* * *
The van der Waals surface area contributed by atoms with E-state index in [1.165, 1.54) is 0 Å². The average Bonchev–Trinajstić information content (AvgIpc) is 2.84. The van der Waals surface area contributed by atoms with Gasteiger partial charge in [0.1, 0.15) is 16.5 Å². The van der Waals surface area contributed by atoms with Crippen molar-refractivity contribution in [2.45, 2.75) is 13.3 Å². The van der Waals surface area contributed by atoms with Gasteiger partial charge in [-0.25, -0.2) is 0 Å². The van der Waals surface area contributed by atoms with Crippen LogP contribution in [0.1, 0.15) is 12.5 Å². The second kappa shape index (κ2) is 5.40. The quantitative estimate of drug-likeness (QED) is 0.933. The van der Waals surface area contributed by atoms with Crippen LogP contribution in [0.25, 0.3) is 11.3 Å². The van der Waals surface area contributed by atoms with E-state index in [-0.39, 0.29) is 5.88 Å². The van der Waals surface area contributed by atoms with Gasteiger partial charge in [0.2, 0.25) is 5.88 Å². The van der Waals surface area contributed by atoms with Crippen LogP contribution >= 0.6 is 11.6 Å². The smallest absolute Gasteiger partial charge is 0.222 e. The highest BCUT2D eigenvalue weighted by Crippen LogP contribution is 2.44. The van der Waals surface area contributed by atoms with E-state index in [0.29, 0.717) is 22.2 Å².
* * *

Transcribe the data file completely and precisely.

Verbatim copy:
The van der Waals surface area contributed by atoms with E-state index in [1.165, 1.54) is 0 Å². The average Bonchev–Trinajstić information content (AvgIpc) is 2.84. The van der Waals surface area contributed by atoms with Gasteiger partial charge in [0.1, 0.15) is 16.5 Å². The van der Waals surface area contributed by atoms with Crippen molar-refractivity contribution in [2.45, 2.75) is 13.3 Å². The van der Waals surface area contributed by atoms with Gasteiger partial charge in [-0.25, -0.2) is 0 Å². The van der Waals surface area contributed by atoms with Crippen LogP contribution in [0.1, 0.15) is 12.5 Å². The second kappa shape index (κ2) is 5.40. The quantitative estimate of drug-likeness (QED) is 0.933. The van der Waals surface area contributed by atoms with Crippen LogP contribution in [0.25, 0.3) is 11.3 Å². The van der Waals surface area contributed by atoms with E-state index in [-0.39, 0.29) is 5.88 Å². The van der Waals surface area contributed by atoms with Gasteiger partial charge in [0.2, 0.25) is 5.88 Å². The van der Waals surface area contributed by atoms with Crippen LogP contribution >= 0.6 is 11.6 Å². The smallest absolute Gasteiger partial charge is 0.222 e. The highest BCUT2D eigenvalue weighted by Crippen LogP contribution is 2.44. The van der Waals surface area contributed by atoms with E-state index in [0.29, 0.717) is 22.2 Å².